Our drive was a real wilderness experience. Over 300 miles with signs everywhere about what to do in zero visibility in a dust storm. You could see how that might happen in a vast desert bowl between mountain ranges where the only thing providing any anchor for the dust was scrub and cactus. An interesting day but happy in the hot dry air of Tucson with its shiny buildings interspersed with very white, very Mexican, lower structures. Our hotel is on the outskirts of the city and just across the road from an excellent Asian restaurant. Too good to miss and very much enjoyed. I doubt we were able to walk much further in the intense heat as it was well over 100 degrees in old money.
1A0A2449-1AB8-46C5-8160-F4AA6647DEF6.jpeg
FA52B09C-6ACE-4465-8074-4E677D45DFFF.jpeg
AC129858-3016-42B0-BEDA-12A2C403510D.jpeg
DBAFE1C3-3CAC-4E0D-89F8-ED6427CDAD70.jpeg
578A1E09-EDA5-45B9-8174-BDEF6A052CB0.jpeg
B65CF9DA-9ADD-4AB1-B1C0-0AC5F4824E49.jpeg
2B6FE09B-F04A-485F-8AF7-7F57D2977680.jpeg
AA501AB9-E220-4BE9-9650-29CF5955F71D.jpeg
A3467808-F3CC-483C-AE74-87EAD92BA913.jpeg
Arizona is by no means new to us but our visit here is a first, as is our next stop tomorrow when we roll into Phoenix.
Carolyn’s Curios and Curiosities
As I now own and drive a Hyundai Tucson, I wondered whether the Hyundai Tucson is called Hyundai Tucson in Tucson… it is! (But, the hire car is a Nissan Rogue but called a Nissan Qashqai in the UK – always like to ask questions!) #busybrain
A casual ‘find’ but delicious food with truly enormous portions. This was a ‘starter’ – the ‘entrees’ were too large for both of us and the invitation to take it ‘in a box’ for later was turned down! Enough!
image
This was a ‘starter’…

ed2b49fb-0e7e-4eb4-95ac-9b59c4c5c035.jpeg

22cda5dd-2618-46b4-9ba4-3a7feecd43bc.jpegTucson was a brief stopover as we moved next to ‘Phoenix’ – more of that later. Tucson gave us a lovely meal, more sunny weather and a good rest after a longish drive. More incredible scenery with vast expanses of arid scrubland in a bowl surrounded by sharp peaked hills and mountains. We appear to have been in the Arizona-Sonora desert with Saguaro cactus about. Our trivial dust cloud experience was man-made and off the highway but the warning signs were ominous. The roads, as in Texas – because we’re now in Arizona – were mainly straight and fast. As we left El Paso, we had seen our first herds of cattle, albeit in stockyards and we saw one cultivated field in 300 miles. However, Tucson was well worthwhile as a staging post with a very acceptable ‘complimentary breakfast’ – we always like compliments!.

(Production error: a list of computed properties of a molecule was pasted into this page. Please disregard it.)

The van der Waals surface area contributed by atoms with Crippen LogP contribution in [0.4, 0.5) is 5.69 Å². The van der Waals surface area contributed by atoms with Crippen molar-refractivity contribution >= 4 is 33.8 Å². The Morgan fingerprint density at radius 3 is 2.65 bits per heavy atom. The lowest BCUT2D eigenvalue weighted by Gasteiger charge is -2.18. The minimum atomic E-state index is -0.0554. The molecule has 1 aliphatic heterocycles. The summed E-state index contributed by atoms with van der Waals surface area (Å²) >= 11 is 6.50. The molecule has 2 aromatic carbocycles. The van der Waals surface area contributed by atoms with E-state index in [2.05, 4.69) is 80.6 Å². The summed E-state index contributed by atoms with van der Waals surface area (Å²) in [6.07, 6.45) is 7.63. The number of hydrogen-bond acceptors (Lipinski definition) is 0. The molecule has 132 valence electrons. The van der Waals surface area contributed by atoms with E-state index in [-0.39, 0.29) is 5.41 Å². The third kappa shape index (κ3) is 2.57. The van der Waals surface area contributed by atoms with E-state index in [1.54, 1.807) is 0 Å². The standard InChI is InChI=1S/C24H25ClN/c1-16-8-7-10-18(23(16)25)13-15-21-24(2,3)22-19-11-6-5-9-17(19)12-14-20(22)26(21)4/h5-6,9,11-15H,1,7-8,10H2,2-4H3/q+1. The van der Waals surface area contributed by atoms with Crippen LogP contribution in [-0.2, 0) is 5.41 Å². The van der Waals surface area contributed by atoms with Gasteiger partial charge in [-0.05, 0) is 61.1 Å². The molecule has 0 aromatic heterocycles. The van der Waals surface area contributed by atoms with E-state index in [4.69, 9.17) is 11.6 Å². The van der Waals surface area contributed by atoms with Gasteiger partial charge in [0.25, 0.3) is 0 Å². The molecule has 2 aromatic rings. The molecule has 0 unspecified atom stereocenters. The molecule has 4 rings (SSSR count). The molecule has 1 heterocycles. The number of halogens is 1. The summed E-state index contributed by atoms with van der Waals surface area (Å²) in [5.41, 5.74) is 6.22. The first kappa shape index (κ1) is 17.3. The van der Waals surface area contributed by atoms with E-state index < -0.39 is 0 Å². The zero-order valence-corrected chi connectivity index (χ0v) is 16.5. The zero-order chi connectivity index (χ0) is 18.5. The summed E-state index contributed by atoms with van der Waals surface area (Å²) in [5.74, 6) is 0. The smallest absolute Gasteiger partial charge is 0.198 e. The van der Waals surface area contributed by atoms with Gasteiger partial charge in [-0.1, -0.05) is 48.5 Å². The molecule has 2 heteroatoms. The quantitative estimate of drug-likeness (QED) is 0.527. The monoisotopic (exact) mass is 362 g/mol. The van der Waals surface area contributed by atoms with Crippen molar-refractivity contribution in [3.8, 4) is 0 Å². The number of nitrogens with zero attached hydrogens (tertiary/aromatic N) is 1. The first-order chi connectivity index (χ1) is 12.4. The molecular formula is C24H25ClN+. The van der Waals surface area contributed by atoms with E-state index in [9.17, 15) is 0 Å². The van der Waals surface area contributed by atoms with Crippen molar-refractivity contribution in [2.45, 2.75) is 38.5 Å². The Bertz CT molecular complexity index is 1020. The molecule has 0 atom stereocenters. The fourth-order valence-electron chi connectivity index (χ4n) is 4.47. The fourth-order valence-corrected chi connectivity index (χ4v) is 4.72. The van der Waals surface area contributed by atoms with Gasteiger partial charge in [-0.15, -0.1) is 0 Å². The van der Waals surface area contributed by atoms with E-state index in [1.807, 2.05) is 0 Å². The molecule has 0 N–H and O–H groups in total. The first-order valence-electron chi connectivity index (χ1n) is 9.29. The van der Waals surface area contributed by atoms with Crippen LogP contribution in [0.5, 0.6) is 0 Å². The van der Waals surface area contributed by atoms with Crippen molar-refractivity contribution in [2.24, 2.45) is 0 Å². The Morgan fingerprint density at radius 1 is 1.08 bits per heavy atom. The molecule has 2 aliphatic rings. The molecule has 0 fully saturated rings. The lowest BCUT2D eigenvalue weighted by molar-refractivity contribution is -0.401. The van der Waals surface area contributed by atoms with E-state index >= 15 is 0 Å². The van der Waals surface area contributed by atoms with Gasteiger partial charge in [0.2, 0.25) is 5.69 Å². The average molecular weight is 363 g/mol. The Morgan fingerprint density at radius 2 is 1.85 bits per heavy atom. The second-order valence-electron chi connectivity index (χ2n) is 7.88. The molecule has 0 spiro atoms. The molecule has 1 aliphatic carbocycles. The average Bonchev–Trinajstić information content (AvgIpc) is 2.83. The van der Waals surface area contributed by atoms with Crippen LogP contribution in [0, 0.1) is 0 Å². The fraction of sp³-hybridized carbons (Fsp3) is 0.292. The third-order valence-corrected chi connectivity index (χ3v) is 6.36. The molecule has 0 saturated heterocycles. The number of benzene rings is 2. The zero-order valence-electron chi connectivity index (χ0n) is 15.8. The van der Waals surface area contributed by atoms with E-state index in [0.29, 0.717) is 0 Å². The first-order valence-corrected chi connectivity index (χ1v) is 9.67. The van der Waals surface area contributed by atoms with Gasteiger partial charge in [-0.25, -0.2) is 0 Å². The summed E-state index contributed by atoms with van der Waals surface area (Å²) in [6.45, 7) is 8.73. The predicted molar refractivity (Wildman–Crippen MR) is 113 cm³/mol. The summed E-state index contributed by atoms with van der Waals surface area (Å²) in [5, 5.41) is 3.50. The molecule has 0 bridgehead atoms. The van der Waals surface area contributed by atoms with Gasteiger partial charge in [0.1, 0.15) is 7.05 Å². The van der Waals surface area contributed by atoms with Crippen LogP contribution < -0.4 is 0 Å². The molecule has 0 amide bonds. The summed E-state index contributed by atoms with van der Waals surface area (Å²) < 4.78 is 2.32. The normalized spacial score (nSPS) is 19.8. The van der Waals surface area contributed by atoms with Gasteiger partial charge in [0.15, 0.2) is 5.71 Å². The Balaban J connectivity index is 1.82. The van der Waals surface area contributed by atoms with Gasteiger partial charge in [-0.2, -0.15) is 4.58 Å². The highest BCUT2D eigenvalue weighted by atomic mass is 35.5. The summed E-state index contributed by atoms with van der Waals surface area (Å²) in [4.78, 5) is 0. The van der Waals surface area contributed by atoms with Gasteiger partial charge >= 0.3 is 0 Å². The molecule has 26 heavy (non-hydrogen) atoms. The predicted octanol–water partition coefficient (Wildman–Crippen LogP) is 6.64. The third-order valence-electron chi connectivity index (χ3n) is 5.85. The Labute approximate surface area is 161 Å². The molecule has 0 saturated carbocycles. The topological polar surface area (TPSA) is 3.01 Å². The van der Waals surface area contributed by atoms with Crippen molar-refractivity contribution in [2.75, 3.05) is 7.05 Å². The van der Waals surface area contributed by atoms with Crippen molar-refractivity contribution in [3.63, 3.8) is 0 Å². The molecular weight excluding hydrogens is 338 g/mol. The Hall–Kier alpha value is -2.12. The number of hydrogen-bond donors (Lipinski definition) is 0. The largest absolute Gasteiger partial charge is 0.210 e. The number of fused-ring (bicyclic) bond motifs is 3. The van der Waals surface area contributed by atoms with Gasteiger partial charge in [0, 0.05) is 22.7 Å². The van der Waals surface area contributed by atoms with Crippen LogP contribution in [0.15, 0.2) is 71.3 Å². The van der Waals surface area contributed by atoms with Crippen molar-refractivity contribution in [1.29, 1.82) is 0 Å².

IMG_4930.jpeg

 

IMG_4931.jpegWe have frequently commented to each other about the lack of solar panels in such a sunny clime. Tucson is remedying that. An arm of Tesla, SolarCity, appear to be driving this forward with car ports in parking lots with solar panels on the roof and charging points for electric vehicles built in. Great innovation – well done – and on a day when the world is seeking to resist climate changes!

 

image.png

image.pngimage.png

 

 

Leave a Reply

Fill in your details below or click an icon to log in:

WordPress.com Logo

You are commenting using your WordPress.com account. Log Out /  Change )

Google photo

You are commenting using your Google account. Log Out /  Change )

Twitter picture

You are commenting using your Twitter account. Log Out /  Change )

Facebook photo

You are commenting using your Facebook account. Log Out /  Change )

Connecting to %s